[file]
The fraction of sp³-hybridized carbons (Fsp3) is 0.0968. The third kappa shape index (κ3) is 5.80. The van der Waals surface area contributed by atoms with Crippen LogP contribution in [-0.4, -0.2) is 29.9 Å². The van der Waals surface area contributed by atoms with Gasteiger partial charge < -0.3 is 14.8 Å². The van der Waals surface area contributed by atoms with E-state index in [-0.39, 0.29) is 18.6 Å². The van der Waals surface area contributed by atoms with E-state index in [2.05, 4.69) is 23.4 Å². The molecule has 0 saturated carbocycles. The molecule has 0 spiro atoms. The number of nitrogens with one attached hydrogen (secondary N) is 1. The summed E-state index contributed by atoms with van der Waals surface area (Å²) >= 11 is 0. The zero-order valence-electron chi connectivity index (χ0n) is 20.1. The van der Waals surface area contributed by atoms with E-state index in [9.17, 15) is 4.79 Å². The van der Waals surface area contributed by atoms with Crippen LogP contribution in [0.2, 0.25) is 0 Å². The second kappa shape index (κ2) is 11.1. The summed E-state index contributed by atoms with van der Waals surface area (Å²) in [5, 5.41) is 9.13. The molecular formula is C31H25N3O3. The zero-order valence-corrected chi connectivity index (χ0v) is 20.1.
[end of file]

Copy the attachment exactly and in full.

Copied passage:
The fraction of sp³-hybridized carbons (Fsp3) is 0.0968. The third kappa shape index (κ3) is 5.80. The van der Waals surface area contributed by atoms with Crippen LogP contribution in [-0.4, -0.2) is 29.9 Å². The van der Waals surface area contributed by atoms with Gasteiger partial charge < -0.3 is 14.8 Å². The van der Waals surface area contributed by atoms with E-state index in [-0.39, 0.29) is 18.6 Å². The van der Waals surface area contributed by atoms with E-state index in [2.05, 4.69) is 23.4 Å². The molecule has 0 saturated carbocycles. The molecule has 0 spiro atoms. The number of nitrogens with one attached hydrogen (secondary N) is 1. The summed E-state index contributed by atoms with van der Waals surface area (Å²) >= 11 is 0. The zero-order valence-electron chi connectivity index (χ0n) is 20.1. The van der Waals surface area contributed by atoms with E-state index in [9.17, 15) is 4.79 Å². The van der Waals surface area contributed by atoms with Crippen LogP contribution in [0.2, 0.25) is 0 Å². The second kappa shape index (κ2) is 11.1. The summed E-state index contributed by atoms with van der Waals surface area (Å²) in [5, 5.41) is 9.13. The molecular formula is C31H25N3O3. The zero-order valence-corrected chi connectivity index (χ0v) is 20.1.